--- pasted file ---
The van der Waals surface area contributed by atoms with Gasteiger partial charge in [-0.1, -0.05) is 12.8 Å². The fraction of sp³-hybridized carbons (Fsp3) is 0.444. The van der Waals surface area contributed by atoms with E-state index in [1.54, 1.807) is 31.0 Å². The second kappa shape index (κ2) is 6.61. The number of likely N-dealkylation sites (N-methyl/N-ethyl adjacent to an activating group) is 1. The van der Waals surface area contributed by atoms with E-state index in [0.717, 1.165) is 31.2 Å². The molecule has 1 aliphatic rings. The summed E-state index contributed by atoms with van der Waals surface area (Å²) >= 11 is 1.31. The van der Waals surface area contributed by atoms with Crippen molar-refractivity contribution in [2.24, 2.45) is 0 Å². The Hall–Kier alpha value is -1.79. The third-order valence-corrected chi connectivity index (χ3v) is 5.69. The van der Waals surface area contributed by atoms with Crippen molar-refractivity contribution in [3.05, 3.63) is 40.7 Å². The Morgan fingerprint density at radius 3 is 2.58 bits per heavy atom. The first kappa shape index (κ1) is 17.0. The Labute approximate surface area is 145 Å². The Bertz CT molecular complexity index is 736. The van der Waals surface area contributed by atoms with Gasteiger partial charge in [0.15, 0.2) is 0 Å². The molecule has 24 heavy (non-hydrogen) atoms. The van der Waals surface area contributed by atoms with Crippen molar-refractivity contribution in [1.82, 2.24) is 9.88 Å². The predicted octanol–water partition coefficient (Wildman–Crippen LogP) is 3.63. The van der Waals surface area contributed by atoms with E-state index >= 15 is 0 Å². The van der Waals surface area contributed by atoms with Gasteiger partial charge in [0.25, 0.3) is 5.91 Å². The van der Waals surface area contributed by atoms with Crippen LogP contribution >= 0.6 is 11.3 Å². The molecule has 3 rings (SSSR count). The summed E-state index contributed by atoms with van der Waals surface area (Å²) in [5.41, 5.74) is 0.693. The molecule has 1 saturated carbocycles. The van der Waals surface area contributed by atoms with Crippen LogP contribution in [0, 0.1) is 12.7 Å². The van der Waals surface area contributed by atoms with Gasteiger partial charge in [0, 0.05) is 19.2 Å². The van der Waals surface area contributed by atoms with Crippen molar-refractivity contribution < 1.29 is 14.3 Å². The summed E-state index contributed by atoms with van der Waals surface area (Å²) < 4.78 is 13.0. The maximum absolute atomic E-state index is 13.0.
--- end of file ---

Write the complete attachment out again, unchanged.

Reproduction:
The van der Waals surface area contributed by atoms with Gasteiger partial charge in [-0.1, -0.05) is 12.8 Å². The fraction of sp³-hybridized carbons (Fsp3) is 0.444. The van der Waals surface area contributed by atoms with E-state index in [1.54, 1.807) is 31.0 Å². The second kappa shape index (κ2) is 6.61. The number of likely N-dealkylation sites (N-methyl/N-ethyl adjacent to an activating group) is 1. The van der Waals surface area contributed by atoms with E-state index in [0.717, 1.165) is 31.2 Å². The molecule has 1 aliphatic rings. The summed E-state index contributed by atoms with van der Waals surface area (Å²) >= 11 is 1.31. The van der Waals surface area contributed by atoms with Crippen molar-refractivity contribution in [2.24, 2.45) is 0 Å². The Hall–Kier alpha value is -1.79. The third-order valence-corrected chi connectivity index (χ3v) is 5.69. The van der Waals surface area contributed by atoms with Crippen molar-refractivity contribution in [3.05, 3.63) is 40.7 Å². The Morgan fingerprint density at radius 3 is 2.58 bits per heavy atom. The first kappa shape index (κ1) is 17.0. The Labute approximate surface area is 145 Å². The Bertz CT molecular complexity index is 736. The van der Waals surface area contributed by atoms with Gasteiger partial charge in [0.15, 0.2) is 0 Å². The molecule has 24 heavy (non-hydrogen) atoms. The van der Waals surface area contributed by atoms with Crippen molar-refractivity contribution in [1.82, 2.24) is 9.88 Å². The predicted octanol–water partition coefficient (Wildman–Crippen LogP) is 3.63. The van der Waals surface area contributed by atoms with E-state index >= 15 is 0 Å². The van der Waals surface area contributed by atoms with Gasteiger partial charge in [0.25, 0.3) is 5.91 Å². The van der Waals surface area contributed by atoms with Crippen LogP contribution >= 0.6 is 11.3 Å². The molecule has 3 rings (SSSR count). The summed E-state index contributed by atoms with van der Waals surface area (Å²) in [5.41, 5.74) is 0.693. The molecule has 1 saturated carbocycles. The van der Waals surface area contributed by atoms with Crippen LogP contribution in [0, 0.1) is 12.7 Å². The van der Waals surface area contributed by atoms with Gasteiger partial charge in [0, 0.05) is 19.2 Å². The van der Waals surface area contributed by atoms with Crippen molar-refractivity contribution < 1.29 is 14.3 Å². The summed E-state index contributed by atoms with van der Waals surface area (Å²) < 4.78 is 13.0. The maximum absolute atomic E-state index is 13.0.